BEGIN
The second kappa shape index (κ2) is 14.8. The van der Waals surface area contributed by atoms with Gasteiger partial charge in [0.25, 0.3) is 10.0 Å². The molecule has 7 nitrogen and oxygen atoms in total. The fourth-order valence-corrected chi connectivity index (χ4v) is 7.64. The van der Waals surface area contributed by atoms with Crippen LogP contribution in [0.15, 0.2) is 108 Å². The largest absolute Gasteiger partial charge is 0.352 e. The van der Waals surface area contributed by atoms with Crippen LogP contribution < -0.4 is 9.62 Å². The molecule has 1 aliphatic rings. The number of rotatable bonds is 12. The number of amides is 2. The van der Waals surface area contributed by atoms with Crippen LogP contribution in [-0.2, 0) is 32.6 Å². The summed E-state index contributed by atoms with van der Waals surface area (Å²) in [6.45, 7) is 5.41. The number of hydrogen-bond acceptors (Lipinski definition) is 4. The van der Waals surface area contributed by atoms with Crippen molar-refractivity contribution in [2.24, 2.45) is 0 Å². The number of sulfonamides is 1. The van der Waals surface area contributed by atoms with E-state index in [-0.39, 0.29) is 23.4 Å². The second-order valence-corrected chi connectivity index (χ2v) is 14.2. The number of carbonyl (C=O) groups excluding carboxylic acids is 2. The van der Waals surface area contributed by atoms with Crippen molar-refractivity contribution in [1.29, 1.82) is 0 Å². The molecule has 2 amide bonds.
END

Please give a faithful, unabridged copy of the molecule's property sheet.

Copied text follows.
The second kappa shape index (κ2) is 14.8. The van der Waals surface area contributed by atoms with Gasteiger partial charge in [0.25, 0.3) is 10.0 Å². The molecule has 7 nitrogen and oxygen atoms in total. The fourth-order valence-corrected chi connectivity index (χ4v) is 7.64. The van der Waals surface area contributed by atoms with Crippen LogP contribution in [0.15, 0.2) is 108 Å². The largest absolute Gasteiger partial charge is 0.352 e. The van der Waals surface area contributed by atoms with Crippen LogP contribution < -0.4 is 9.62 Å². The molecule has 1 aliphatic rings. The number of rotatable bonds is 12. The number of amides is 2. The van der Waals surface area contributed by atoms with Crippen LogP contribution in [-0.2, 0) is 32.6 Å². The summed E-state index contributed by atoms with van der Waals surface area (Å²) in [6.45, 7) is 5.41. The number of hydrogen-bond acceptors (Lipinski definition) is 4. The van der Waals surface area contributed by atoms with Crippen molar-refractivity contribution in [2.24, 2.45) is 0 Å². The number of sulfonamides is 1. The van der Waals surface area contributed by atoms with E-state index in [-0.39, 0.29) is 23.4 Å². The second-order valence-corrected chi connectivity index (χ2v) is 14.2. The number of carbonyl (C=O) groups excluding carboxylic acids is 2. The van der Waals surface area contributed by atoms with Crippen molar-refractivity contribution in [1.29, 1.82) is 0 Å². The molecule has 2 amide bonds.